Things I know, and things I think I know:
You want a prediction? Here's a surefire bet:
Memorial Stadium, in terms of seating capacity, is as large as it will ever get.
That's not exactly going out on a limb. To wit: A loyal reader this week pointed out what he regarded as "welcome news." That is, he received a notice from the Nebraska athletic department that seats in the North Stadium's rows 80-99 now will be 3 inches wider.
David Witty, NU's senior associate athletic director for marketing and communications, confirmed the news, saying the benches in the area "were weathered and twisted."
He said the changes in North Stadium represent one of the first examples of "improving the overall fan experience. We're looking at different ways to improve the stadium."
South Stadium also has been altered.
"We're putting in a new aisle in section 20 of the South Stadium," Witty said. "The visiting team's tickets were over there. Due to some modifications in the visiting team's ticket allotment, it allowed us to put that aisle in."
The changes obviously will affect Memorial Stadium's capacity, which officially increased from 81,091 to 87,000 in the wake of the latest expansion, before the 2013 season. The listed capacity is misleading because Nebraska's official attendance since 2013 always has been above 90,000 -- and will remain so this year, according to Witty.
"I think there will be tweaking to stadium capacity as we move forward," he said. "But until the (changes) are all done and we get all this calculated out, we won't have an exact capacity for you."
He said to check back the week of the Sept. 5 opener against BYU.
If capacity is diminished, it shouldn't come as a surprise. Nebraska athletic director Shawn Eichorst acknowledged last August the demand for Husker football tickets had softened in the previous couple of years or so. The hiring of a new coaching staff in December helped spur enthusiasm, but ticket demand obviously didn't explode through the roof.
Nebraska's sellout streak, which stands at 340 games dating to 1962, plays a lead role in defining the program's culture, as well as the state's. Which is why we keep such a close eye on seating developments.
I'm about as cutting edge as a rusted garage rake, so don't look this way for ideas on how to improve the fan experience at any stadium. But fewer seats and increased comfort makes a lot of sense for a lot of teams.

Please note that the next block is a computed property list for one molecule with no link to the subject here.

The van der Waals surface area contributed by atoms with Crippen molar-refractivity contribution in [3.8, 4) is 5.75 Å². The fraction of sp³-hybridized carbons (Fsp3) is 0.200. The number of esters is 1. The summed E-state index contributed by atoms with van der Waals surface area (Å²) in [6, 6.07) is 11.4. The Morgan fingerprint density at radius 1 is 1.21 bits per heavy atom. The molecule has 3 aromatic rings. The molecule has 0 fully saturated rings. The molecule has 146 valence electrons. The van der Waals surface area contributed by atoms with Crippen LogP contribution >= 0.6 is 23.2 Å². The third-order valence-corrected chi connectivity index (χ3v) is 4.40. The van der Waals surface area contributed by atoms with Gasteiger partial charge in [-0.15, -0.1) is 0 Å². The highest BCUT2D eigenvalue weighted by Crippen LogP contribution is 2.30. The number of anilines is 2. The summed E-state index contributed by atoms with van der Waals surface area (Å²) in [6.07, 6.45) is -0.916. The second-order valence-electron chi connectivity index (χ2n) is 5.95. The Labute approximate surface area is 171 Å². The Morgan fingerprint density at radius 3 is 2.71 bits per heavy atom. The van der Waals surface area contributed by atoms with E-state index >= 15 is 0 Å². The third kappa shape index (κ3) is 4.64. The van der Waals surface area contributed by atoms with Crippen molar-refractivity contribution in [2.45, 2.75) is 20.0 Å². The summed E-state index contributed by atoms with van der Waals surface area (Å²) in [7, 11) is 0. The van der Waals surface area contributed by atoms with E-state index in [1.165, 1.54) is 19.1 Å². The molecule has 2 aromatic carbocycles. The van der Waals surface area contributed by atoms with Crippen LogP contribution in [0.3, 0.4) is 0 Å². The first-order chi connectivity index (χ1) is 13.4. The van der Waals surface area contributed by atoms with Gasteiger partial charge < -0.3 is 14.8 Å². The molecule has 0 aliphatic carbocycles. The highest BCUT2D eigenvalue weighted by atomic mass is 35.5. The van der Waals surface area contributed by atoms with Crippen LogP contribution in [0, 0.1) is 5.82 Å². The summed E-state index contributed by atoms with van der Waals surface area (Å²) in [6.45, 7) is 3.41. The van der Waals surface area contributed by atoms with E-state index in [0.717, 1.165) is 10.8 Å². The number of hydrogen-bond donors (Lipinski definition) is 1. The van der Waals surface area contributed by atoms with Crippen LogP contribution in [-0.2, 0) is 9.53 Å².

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Look around the nation. Baylor football has been on a white-hot rise, yet the Bears play in a new stadium that seats only 45,000-plus. The Miami Dolphins' $400 million renovation of Sun Life Stadium -- where the Miami Hurricanes are a tenant -- reduced capacity from 75,000 to 65,000, moved the stands closer to the field, and put more seats in the lower bowl while eliminating thousands in the upper deck.
Nebraska plays at Miami on Sept. 19. I'm guessing Husker fans on hand will experience a smaller version of the posh $1.2 billion Cowboys Stadium.
* Even Michigan is downsizing its stadium capacity. The school announced Friday that not quite as many fans are going to fit into the Big House this fall as a result of recent renovations.
The listed capacity of 107,601 is roughly 2,000 less than last season, when the Wolverines averaged 104,909 fans per home game and slipped from their traditional spot atop the national attendance leaders to third behind Ohio State (106,296) and Texas A&M (105,123).
According to a news release from Michigan, stadium changes were made to satisfy Americans with Disabilities Act regulations as well as allow the stadium to better accommodate events such as international soccer matches or outdoor hockey games.
Soccer matches? Outdoor hockey? I'd like to see a vote of Nebraska fans on whether such events -- Blues vs. Blackhawks, anyone? -- would fly on Stadium Drive.
"I've never heard any discussion about that, to be honest with you," Witty said.
* It turns out Tucker Zeleny, recently hired by Nebraska as director of sports analytics and data analysis, worked part-time for NU last season "under a different coaching staff," reports Jon Solomon of cbssports.com.
Bo Pelini's staff? Remind me to flesh out that information.
Meanwhile, Husker secondary coach Brian Stewart, who coached eight seasons in the NFL, seems eager to work with Zeleny.
"Anytime you can get data like that, there are so many things you can do," Stewart said. "How many times did a team do something out of a certain formation? Does a quarterback throw better to the right or left? Which hash plays does a team like?
"There is so much more you can do that guys like myself, who have been coaching for 20-plus years, used to do on a piece of paper."
Sounds like progress.
* Eichorst has said he's against alcohol being sold at Husker basketball games in Pinnacle Bank Arena. But I'm told by multiple sources that behind-the-scenes discussions among key city and University of Nebraska officials regarding the topic has gotten serious quickly. In fact, such sales could occur as soon as the coming season.
I'm interested in your feedback. Tom Osborne is probably interested, too.
Pass the popcorn, please.